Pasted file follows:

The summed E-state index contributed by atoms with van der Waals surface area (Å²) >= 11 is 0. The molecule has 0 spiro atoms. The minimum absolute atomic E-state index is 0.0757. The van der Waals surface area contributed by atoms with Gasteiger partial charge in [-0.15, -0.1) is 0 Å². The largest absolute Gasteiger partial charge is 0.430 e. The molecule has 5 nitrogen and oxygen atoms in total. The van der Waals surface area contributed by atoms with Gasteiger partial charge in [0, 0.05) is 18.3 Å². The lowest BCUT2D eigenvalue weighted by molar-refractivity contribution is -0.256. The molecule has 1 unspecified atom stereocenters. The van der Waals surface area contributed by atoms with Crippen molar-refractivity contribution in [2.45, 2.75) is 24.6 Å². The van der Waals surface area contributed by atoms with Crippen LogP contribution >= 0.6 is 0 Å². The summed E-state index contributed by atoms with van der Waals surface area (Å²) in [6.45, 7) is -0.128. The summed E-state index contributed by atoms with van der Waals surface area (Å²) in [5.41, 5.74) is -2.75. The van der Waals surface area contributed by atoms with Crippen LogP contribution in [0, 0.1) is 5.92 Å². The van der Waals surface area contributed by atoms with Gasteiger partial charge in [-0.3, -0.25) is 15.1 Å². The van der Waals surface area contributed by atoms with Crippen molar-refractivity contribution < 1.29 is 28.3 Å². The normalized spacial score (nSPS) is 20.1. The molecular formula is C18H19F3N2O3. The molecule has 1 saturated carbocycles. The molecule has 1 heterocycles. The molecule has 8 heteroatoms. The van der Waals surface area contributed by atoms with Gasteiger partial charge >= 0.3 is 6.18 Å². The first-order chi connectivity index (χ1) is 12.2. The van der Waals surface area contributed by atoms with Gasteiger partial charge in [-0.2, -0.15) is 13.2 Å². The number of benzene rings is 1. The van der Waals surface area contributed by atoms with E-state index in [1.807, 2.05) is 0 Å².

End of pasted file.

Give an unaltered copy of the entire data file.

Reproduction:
The summed E-state index contributed by atoms with van der Waals surface area (Å²) >= 11 is 0. The molecule has 0 spiro atoms. The minimum absolute atomic E-state index is 0.0757. The van der Waals surface area contributed by atoms with Gasteiger partial charge in [-0.15, -0.1) is 0 Å². The largest absolute Gasteiger partial charge is 0.430 e. The molecule has 5 nitrogen and oxygen atoms in total. The van der Waals surface area contributed by atoms with Gasteiger partial charge in [0, 0.05) is 18.3 Å². The lowest BCUT2D eigenvalue weighted by molar-refractivity contribution is -0.256. The molecule has 1 unspecified atom stereocenters. The van der Waals surface area contributed by atoms with Crippen molar-refractivity contribution in [2.45, 2.75) is 24.6 Å². The van der Waals surface area contributed by atoms with Crippen LogP contribution >= 0.6 is 0 Å². The summed E-state index contributed by atoms with van der Waals surface area (Å²) in [6.45, 7) is -0.128. The summed E-state index contributed by atoms with van der Waals surface area (Å²) in [5.41, 5.74) is -2.75. The van der Waals surface area contributed by atoms with Crippen LogP contribution in [0, 0.1) is 5.92 Å². The van der Waals surface area contributed by atoms with Gasteiger partial charge in [-0.3, -0.25) is 15.1 Å². The van der Waals surface area contributed by atoms with Crippen molar-refractivity contribution < 1.29 is 28.3 Å². The normalized spacial score (nSPS) is 20.1. The molecular formula is C18H19F3N2O3. The molecule has 1 saturated carbocycles. The molecule has 1 heterocycles. The molecule has 8 heteroatoms. The van der Waals surface area contributed by atoms with Gasteiger partial charge >= 0.3 is 6.18 Å². The first-order chi connectivity index (χ1) is 12.2. The van der Waals surface area contributed by atoms with Gasteiger partial charge in [-0.2, -0.15) is 13.2 Å². The number of benzene rings is 1. The van der Waals surface area contributed by atoms with E-state index in [1.807, 2.05) is 0 Å².